The DVD itself is marginally better than the film. The design is based on the actual Guide as rendered in the film; each menu feature scrolls out in vivid color with accompanying beeps, just as if it were the Guide. In fact, each menu on the DVD contains the Improbability Drive. Hit this is at any time and you will be taken to a random part of the special features, including an Easter Egg that is impossible to get to otherwise.
The best part of the DVD is the audio commentary with director Jennings, producer Nick Goldsmith and actors Martine Freeman and Bill Nighy. There is much more information about the production here than in any of the other bonus features combined. Also, these people are funny, especially Freeman and Nighy, who are comedic actors to begin with. There is tremendous enthusiasm for the film by all involved, which takes away the sting of the film’s mediocrity somewhat. The commentary by executive producer Robbie Stamp and Adams colleague Sean Solle is more pedantic and less informative. Stamp blathers on about technical info and it is obvious that neither is entirely comfortable with what they are doing.
The “making of” featurette is only nine minutes long and, while it includes interviews with director Jennings and others, it really glosses over most aspects of the production. Marvin’s Hangman is, of course, a game of hangman, but it takes too long to load and so is really not worth playing. Another disappointing aspect is the deleted scenes, as there are only three included and they are not very long at that. The Fake Deleted Scenes on the other hand are hilarious. These are both scenes where the actors purposely faked the take, but it is less a blooper rather than a filmed moment of preconceived insanity.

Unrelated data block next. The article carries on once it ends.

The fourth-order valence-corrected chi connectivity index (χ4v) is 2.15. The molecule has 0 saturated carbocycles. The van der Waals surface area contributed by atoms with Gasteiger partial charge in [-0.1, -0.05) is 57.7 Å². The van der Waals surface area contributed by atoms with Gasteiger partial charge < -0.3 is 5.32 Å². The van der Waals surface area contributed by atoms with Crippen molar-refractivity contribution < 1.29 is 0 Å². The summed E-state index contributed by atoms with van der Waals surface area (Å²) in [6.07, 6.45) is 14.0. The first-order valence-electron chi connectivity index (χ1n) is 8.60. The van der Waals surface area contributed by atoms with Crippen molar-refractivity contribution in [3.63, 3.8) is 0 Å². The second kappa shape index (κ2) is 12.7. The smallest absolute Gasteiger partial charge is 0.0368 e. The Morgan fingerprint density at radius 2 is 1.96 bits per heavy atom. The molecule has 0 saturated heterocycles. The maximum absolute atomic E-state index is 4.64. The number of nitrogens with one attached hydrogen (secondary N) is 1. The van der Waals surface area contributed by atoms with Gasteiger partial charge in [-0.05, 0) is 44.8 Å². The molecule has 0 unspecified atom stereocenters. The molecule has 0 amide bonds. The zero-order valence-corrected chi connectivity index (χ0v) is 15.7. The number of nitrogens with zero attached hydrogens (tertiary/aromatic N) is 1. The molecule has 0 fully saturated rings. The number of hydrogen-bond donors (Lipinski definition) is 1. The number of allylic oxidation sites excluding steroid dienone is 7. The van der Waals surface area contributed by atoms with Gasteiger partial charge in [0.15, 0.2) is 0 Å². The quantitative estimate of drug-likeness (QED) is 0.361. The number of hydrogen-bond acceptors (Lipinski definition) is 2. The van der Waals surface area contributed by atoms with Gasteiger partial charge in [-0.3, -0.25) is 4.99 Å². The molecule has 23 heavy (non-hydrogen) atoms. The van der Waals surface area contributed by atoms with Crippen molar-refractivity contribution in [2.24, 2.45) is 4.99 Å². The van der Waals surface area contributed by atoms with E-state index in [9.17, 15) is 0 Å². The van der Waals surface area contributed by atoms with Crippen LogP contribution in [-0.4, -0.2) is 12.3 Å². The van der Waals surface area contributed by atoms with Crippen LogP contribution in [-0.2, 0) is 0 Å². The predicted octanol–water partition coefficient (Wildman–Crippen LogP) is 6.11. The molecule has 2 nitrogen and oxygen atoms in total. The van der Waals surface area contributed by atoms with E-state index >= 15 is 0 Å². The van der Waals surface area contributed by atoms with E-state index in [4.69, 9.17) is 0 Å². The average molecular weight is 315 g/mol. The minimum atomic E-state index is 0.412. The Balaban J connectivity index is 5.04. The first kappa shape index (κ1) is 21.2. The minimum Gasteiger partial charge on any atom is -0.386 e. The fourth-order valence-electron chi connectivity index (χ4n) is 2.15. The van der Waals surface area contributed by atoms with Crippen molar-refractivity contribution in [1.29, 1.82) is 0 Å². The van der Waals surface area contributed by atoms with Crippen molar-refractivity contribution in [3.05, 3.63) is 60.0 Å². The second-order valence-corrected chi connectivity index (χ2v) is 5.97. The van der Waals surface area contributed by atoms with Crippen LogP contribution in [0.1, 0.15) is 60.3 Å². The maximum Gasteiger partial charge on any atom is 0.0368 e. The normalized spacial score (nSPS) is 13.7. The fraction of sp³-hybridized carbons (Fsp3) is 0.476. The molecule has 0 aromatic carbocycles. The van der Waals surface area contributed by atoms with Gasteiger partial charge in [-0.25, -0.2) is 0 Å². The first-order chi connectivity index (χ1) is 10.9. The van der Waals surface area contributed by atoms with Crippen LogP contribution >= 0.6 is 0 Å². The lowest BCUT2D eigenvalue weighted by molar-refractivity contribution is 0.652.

The transfer is not as crisp as one would expect from such a recent film. There are no flaws in it, but it just doesn’t have the crispness that it should and the blacks are a bit inky. Fire the colorist! Both the DTS and Dolby 5.1 mixes are ample, though the DTS does boost the sound a bit more, per usual. What is most noticeable in each is the lack of a truly excellent and subtle sound design. The dialogue is mixed very high and many of the backgrounds are almost nonexistent. This is part of what makes the film seem more theatrical than filmic. Though there are fantastic sights and sounds, we don’t really hear many of the otherwordly sounds that we should. Theoretically, one of the advantages and reasons for doing a feature film is so that the creators can employ all the bells and whistles at their disposal. As far as sound design goes, though, they missed the boat (or the Vogons, if you will).
Lifelong fans of “Hitchhiker’s” will appreciate various elements of the film and DVD, but they will also lament what has not been properly captured. Making the DVD menus like the Guide itself was a necessary bit of cleverness, but it doesn’t hide the fact that the commentary and fake scenes are the only bits worth really getting excited about. Save your time and money and read the books.